The 8mm trials went through a LONG progression to find out the optimum accuracy excepted with a talented shooter. Which was the bottom line.

3,174 Posts
Discussion Starter · #7 ·
RH7777: Did you ever take a scoped 8mm 98 Mauser back to 600 , 800 or 1000 yds ? Did it hold well ?

I just re read your post and realized you asked about Mauser 98 not M48.

I'll leave my incorrect response post up, someone might get some insight out of it.

In 8mm Mausers that were tested extensively.

M48s in all variations, scoped.

I tested a good sampling of long barreled 8mm Mausers with iron sights. None were scoped.

The 98/22s were hands down the most accurate shooters.

Some of the K Kale Turks were good.


Without getting into too much detail in a nutshell. The 98/22s with iron sights could consistantly hit a 2X3 steel plate at 600 yds. Lots of variables in conditions.
At 100 yds. they would do almost all touching holes with Yugo M75 ammo.

Hitting the steel plate consistantly at 1,000 yds. required skill and talent, but the rifle was capable of it.

In a vise with Yugo seventies or newer ammo hitting the plates up to 1,000 yds. was doable.

I should note that my mindset was to see what the rifles were capable of. Not the shooter.

On a side note. I shot the long barreled Mausers a lot, but scoped none.

I realized that the long barreled Mausers did not have an advantage over the short barreled version even at longer range. Other than a little more speed and bullet drop at long range was a little less.

So I focused on the M48s. They would shoot as well, and were much more available in unissued with new barrels.

So no 98/22 were scoped. They are exc. shooters and more in the realm of collectors, not exactly plentiful.

The M48s that proved to be exc. shooters were fine tuned, the long rifles were never messed with or scoped.

The problem nowdays is ammo.

For long range consistancy in Milsurp 8mm.

The P coded German 8mm had some batches that were absolutly the finest flying bullets ever. There were lots of variations due to storage etc.
But the batches that were good were the nuts in 8mm milsurp.
This particular batch of German 8mm was handled by J&G exclusively decades ago.
The bullet design must have been a key in the quality, they are still in demand by match shooters.

The Yugo sniper ammo or seventies or newer 8mm is very close to the no longer available German P codes.

These are the only two milsurp 8mm that were consistant enough for long range work.

All the rest was relegated to plinking only in any Mauser.

Just for interest. I would take a K Kale Turk with a good bore and good shooter and run hundreds of rounds through it in rapid fire. To see how well it held zero under extreme combat conditions with a very hot barrel.

Some of those results were interesting.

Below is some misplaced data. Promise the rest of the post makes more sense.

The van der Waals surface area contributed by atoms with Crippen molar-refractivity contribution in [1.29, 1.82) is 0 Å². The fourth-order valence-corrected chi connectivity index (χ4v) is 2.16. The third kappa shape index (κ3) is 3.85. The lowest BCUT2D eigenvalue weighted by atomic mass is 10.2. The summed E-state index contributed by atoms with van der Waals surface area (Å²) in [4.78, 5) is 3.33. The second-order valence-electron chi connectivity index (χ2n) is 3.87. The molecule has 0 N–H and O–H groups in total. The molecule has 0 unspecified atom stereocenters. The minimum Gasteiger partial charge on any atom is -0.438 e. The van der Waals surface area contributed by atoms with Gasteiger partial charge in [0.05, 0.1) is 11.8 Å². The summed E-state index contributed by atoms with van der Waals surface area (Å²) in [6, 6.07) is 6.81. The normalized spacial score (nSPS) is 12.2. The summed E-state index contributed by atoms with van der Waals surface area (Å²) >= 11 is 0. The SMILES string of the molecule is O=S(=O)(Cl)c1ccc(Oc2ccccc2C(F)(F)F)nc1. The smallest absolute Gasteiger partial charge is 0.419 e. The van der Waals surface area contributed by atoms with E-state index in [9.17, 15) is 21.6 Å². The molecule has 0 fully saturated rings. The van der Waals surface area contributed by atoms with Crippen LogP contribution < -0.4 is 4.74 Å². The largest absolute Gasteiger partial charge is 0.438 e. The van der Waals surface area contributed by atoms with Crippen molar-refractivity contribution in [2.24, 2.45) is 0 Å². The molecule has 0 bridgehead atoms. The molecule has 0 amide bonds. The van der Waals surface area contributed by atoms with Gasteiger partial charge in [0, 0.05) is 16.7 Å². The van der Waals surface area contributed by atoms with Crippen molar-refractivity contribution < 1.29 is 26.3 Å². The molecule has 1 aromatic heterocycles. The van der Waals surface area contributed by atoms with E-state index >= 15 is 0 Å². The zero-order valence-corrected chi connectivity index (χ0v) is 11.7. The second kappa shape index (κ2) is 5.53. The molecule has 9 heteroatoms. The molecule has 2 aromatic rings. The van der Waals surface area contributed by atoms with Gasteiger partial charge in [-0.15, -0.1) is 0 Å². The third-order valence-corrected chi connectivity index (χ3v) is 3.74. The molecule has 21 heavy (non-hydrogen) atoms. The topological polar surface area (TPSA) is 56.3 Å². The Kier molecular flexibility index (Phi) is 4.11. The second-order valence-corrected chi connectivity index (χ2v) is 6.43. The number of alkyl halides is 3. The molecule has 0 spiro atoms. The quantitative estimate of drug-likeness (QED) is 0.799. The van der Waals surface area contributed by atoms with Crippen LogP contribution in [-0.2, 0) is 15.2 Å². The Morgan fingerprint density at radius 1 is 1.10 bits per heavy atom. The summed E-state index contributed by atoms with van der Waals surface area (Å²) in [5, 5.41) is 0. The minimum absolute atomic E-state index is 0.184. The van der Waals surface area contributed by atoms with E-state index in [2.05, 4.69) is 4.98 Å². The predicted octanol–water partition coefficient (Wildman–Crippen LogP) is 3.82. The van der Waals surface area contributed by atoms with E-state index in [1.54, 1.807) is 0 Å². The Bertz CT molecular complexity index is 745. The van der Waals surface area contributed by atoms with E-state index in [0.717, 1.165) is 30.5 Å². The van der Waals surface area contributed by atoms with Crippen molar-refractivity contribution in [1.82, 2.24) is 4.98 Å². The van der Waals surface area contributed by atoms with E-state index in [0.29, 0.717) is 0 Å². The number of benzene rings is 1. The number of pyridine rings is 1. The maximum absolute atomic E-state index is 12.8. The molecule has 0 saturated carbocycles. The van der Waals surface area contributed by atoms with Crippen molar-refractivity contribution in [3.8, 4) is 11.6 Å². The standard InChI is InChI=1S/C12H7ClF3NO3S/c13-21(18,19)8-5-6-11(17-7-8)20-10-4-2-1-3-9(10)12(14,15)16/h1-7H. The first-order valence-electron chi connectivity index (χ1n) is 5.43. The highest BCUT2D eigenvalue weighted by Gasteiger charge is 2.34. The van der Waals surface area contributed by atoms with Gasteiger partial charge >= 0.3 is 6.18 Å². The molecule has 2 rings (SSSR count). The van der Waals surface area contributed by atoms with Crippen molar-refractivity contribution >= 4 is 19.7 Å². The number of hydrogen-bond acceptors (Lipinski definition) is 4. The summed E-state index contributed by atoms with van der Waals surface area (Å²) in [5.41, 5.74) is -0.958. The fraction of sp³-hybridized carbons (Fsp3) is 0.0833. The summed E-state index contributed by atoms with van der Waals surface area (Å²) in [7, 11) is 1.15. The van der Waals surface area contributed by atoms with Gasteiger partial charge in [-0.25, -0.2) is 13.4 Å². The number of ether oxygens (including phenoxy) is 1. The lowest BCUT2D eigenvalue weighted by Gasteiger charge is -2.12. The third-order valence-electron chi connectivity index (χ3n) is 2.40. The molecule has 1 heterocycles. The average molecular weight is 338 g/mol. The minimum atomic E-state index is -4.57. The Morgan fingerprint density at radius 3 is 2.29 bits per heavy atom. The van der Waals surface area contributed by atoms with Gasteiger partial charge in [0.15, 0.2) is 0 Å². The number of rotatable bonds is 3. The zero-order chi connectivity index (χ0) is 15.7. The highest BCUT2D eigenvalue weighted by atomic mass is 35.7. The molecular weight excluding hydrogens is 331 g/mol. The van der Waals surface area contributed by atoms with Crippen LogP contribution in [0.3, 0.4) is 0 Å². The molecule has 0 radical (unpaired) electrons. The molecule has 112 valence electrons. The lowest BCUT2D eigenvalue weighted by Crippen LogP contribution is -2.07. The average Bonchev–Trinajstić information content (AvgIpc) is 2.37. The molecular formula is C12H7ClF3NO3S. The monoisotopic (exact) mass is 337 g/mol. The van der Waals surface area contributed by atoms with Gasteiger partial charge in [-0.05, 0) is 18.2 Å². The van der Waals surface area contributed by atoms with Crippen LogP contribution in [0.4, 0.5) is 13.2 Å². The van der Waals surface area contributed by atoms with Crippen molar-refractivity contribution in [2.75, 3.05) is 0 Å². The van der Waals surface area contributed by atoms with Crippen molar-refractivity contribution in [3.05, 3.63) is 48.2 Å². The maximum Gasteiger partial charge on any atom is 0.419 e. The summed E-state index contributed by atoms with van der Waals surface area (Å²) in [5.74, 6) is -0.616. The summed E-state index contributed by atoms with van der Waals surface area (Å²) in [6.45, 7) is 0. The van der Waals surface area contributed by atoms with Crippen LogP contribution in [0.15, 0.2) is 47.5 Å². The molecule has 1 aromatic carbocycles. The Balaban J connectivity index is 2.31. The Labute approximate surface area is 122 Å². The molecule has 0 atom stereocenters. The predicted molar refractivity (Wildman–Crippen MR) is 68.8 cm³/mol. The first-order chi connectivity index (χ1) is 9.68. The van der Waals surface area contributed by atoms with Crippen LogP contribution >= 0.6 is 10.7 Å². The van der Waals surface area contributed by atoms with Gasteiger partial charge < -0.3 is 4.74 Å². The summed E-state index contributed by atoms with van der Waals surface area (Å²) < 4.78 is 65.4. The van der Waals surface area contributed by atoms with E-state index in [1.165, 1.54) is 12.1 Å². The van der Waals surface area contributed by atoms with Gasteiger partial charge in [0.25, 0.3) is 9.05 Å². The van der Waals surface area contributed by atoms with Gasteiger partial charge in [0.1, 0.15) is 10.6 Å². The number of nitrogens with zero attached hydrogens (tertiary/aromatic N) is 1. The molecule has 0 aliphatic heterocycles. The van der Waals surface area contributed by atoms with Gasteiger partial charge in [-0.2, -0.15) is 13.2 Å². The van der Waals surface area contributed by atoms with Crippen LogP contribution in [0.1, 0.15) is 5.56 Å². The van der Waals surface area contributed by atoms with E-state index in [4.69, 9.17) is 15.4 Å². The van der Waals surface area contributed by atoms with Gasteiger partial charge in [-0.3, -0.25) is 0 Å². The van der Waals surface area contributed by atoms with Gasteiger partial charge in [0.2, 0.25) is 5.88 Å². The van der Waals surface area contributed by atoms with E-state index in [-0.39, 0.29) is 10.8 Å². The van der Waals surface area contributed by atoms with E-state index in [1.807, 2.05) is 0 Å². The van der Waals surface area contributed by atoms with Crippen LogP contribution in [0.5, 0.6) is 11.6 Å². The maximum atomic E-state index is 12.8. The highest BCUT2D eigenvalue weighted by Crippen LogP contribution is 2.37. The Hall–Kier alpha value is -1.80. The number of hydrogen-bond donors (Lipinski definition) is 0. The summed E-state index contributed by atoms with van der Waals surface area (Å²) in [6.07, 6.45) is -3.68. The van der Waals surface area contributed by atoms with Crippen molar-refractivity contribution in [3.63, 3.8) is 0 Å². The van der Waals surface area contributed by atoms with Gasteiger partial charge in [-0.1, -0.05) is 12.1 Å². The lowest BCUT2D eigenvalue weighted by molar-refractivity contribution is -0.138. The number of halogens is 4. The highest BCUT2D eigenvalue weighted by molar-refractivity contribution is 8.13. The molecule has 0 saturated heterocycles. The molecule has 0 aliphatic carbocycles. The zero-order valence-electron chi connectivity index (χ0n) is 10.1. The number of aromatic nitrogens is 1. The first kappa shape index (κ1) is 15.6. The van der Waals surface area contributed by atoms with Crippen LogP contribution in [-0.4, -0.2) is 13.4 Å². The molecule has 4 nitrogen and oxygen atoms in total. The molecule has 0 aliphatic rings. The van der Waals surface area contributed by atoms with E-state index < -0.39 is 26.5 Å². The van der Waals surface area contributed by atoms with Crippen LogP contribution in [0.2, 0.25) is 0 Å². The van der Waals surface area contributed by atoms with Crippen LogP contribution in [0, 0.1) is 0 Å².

Did the same with the #5MK1 and British surplus ammo to test out the wandering zero myth.

138 Posts
Actually the Zrak 8x56 with their bases and rings set up...on a Mauser is quite impressive. Their rings and bases are identical and true to the German design. But many are not used to the intricacies of how to adjust them for alignment. Once you get the simple hang of it, it becomes second nature....just like the Europeans that swear by them. Either way they put fun in the gun.

Gold Bullet member
14,388 Posts
In 8mm, M75 is about all I shoot. It will definitely go sub-MOA. I had a reason to stock it while the getting was good. Plus, I use it for all sniper and other accuracy testing. That way I get apples to apples comparisons.

Silver Bullet Member
8,325 Posts
RH7777., sounds like you have a lot of trigger time on M48 and other Mauser rifles..
Appreciate the tips on other optics choices..

ZRAK optics do have clear glass.
However the reticule can vary on how clear it appears.
I actually like the inverted chevron.

I have a Zastava 59/66 with a ZRAK M89 scope set up as a so called Bosnian DMR clone.
Good shooter.
I also enjoy a couple of Zastava M76 rifles with ZRAK scopes.
I have a Zastava M70 AK with a ZRAK M76 scope as well as a M77 in .308 with a ZRAK.
Always hoped to get a set of 7.62x39 and 7.62x51cams for those scopes., but never found a set.

I have a variety of 8mm and the other calibers to determine which is preferred by the rifles.

I have an extra ZRAK 8mm scope and the rings for a M48 set up., but no M48 until I find the right one.

I get the part about which optics work best vs a ZRAK 4 X scope on an older milsurp like a M48 or other Mauser AK etc., etc.
But that is not why I use them in the various rifles.
I like to set them up as close to original as I can. Then try to get the best performance using military ammo etc.

I'm not a precision shooter., but if I want to get good results with quality ammo, decent optics at higher magnification and ease of adjustment.
An affordable Remington 700 is fine and pretty much hits where I aim within a couple inches.